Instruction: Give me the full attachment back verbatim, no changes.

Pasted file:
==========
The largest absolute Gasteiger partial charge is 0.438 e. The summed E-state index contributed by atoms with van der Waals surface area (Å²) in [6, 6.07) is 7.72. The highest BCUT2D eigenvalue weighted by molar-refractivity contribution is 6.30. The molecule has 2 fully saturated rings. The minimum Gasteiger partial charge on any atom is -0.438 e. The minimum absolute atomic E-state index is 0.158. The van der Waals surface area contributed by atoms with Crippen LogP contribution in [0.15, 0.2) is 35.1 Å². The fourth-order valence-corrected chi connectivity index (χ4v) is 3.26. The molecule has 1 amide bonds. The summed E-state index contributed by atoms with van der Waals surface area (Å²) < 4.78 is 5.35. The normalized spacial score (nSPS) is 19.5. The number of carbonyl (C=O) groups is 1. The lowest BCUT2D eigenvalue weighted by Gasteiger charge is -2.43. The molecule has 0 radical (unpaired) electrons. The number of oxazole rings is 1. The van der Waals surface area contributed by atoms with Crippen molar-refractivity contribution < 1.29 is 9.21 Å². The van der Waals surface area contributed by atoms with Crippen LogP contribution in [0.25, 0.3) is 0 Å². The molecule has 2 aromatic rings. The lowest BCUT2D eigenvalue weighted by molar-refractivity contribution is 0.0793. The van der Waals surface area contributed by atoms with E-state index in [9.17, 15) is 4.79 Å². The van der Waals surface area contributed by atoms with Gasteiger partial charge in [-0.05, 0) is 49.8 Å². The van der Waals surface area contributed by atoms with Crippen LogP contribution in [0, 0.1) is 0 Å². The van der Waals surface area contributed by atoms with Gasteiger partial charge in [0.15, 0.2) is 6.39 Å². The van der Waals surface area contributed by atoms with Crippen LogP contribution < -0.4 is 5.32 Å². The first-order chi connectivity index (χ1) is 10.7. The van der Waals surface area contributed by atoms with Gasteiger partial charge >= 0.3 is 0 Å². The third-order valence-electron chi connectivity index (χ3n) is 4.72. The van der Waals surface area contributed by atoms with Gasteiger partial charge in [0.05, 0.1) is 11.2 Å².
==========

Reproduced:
The largest absolute Gasteiger partial charge is 0.438 e. The summed E-state index contributed by atoms with van der Waals surface area (Å²) in [6, 6.07) is 7.72. The highest BCUT2D eigenvalue weighted by molar-refractivity contribution is 6.30. The molecule has 2 fully saturated rings. The minimum Gasteiger partial charge on any atom is -0.438 e. The minimum absolute atomic E-state index is 0.158. The van der Waals surface area contributed by atoms with Crippen LogP contribution in [0.15, 0.2) is 35.1 Å². The fourth-order valence-corrected chi connectivity index (χ4v) is 3.26. The molecule has 1 amide bonds. The summed E-state index contributed by atoms with van der Waals surface area (Å²) < 4.78 is 5.35. The normalized spacial score (nSPS) is 19.5. The number of carbonyl (C=O) groups is 1. The lowest BCUT2D eigenvalue weighted by Gasteiger charge is -2.43. The molecule has 0 radical (unpaired) electrons. The number of oxazole rings is 1. The van der Waals surface area contributed by atoms with Crippen molar-refractivity contribution < 1.29 is 9.21 Å². The van der Waals surface area contributed by atoms with Crippen LogP contribution in [0.25, 0.3) is 0 Å². The molecule has 2 aromatic rings. The lowest BCUT2D eigenvalue weighted by molar-refractivity contribution is 0.0793. The van der Waals surface area contributed by atoms with E-state index in [9.17, 15) is 4.79 Å². The van der Waals surface area contributed by atoms with Gasteiger partial charge in [-0.05, 0) is 49.8 Å². The van der Waals surface area contributed by atoms with Crippen LogP contribution in [0, 0.1) is 0 Å². The van der Waals surface area contributed by atoms with Gasteiger partial charge in [0.15, 0.2) is 6.39 Å². The van der Waals surface area contributed by atoms with Crippen LogP contribution < -0.4 is 5.32 Å². The first-order chi connectivity index (χ1) is 10.7. The van der Waals surface area contributed by atoms with Gasteiger partial charge >= 0.3 is 0 Å². The third-order valence-electron chi connectivity index (χ3n) is 4.72. The van der Waals surface area contributed by atoms with Gasteiger partial charge in [0.05, 0.1) is 11.2 Å².